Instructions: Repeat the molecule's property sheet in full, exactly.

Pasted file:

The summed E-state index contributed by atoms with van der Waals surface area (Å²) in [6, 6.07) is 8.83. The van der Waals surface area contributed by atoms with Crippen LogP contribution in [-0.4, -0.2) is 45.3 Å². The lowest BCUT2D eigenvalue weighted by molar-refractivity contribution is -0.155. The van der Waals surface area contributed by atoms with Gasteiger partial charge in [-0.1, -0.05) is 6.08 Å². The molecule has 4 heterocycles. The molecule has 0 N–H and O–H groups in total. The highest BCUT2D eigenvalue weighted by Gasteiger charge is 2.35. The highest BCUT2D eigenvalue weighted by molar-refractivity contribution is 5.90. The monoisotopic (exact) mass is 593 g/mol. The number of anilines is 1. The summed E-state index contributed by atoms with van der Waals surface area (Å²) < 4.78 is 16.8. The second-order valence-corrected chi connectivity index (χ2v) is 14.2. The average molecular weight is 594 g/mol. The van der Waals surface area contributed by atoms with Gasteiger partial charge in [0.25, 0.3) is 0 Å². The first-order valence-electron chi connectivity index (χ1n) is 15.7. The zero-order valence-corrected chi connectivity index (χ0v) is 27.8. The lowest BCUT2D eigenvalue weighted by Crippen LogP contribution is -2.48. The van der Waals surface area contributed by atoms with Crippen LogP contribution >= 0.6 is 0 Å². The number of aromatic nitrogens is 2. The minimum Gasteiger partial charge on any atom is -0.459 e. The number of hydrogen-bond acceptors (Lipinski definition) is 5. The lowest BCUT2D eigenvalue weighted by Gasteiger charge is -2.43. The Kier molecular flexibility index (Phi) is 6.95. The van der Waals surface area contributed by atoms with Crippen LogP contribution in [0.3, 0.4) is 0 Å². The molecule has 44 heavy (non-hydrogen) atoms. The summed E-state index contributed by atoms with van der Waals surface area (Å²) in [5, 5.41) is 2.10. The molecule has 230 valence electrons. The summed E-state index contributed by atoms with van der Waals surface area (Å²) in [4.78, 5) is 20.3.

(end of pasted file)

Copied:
The summed E-state index contributed by atoms with van der Waals surface area (Å²) in [6, 6.07) is 8.83. The van der Waals surface area contributed by atoms with Crippen LogP contribution in [-0.4, -0.2) is 45.3 Å². The lowest BCUT2D eigenvalue weighted by molar-refractivity contribution is -0.155. The van der Waals surface area contributed by atoms with Gasteiger partial charge in [-0.1, -0.05) is 6.08 Å². The molecule has 4 heterocycles. The molecule has 0 N–H and O–H groups in total. The highest BCUT2D eigenvalue weighted by Gasteiger charge is 2.35. The highest BCUT2D eigenvalue weighted by molar-refractivity contribution is 5.90. The monoisotopic (exact) mass is 593 g/mol. The number of anilines is 1. The summed E-state index contributed by atoms with van der Waals surface area (Å²) < 4.78 is 16.8. The second-order valence-corrected chi connectivity index (χ2v) is 14.2. The average molecular weight is 594 g/mol. The van der Waals surface area contributed by atoms with Gasteiger partial charge in [0.25, 0.3) is 0 Å². The first-order valence-electron chi connectivity index (χ1n) is 15.7. The zero-order valence-corrected chi connectivity index (χ0v) is 27.8. The lowest BCUT2D eigenvalue weighted by Crippen LogP contribution is -2.48. The van der Waals surface area contributed by atoms with Crippen LogP contribution >= 0.6 is 0 Å². The number of aromatic nitrogens is 2. The minimum Gasteiger partial charge on any atom is -0.459 e. The number of hydrogen-bond acceptors (Lipinski definition) is 5. The lowest BCUT2D eigenvalue weighted by Gasteiger charge is -2.43. The Kier molecular flexibility index (Phi) is 6.95. The van der Waals surface area contributed by atoms with Crippen LogP contribution in [0.3, 0.4) is 0 Å². The molecule has 44 heavy (non-hydrogen) atoms. The summed E-state index contributed by atoms with van der Waals surface area (Å²) in [5, 5.41) is 2.10. The molecule has 230 valence electrons. The summed E-state index contributed by atoms with van der Waals surface area (Å²) in [4.78, 5) is 20.3.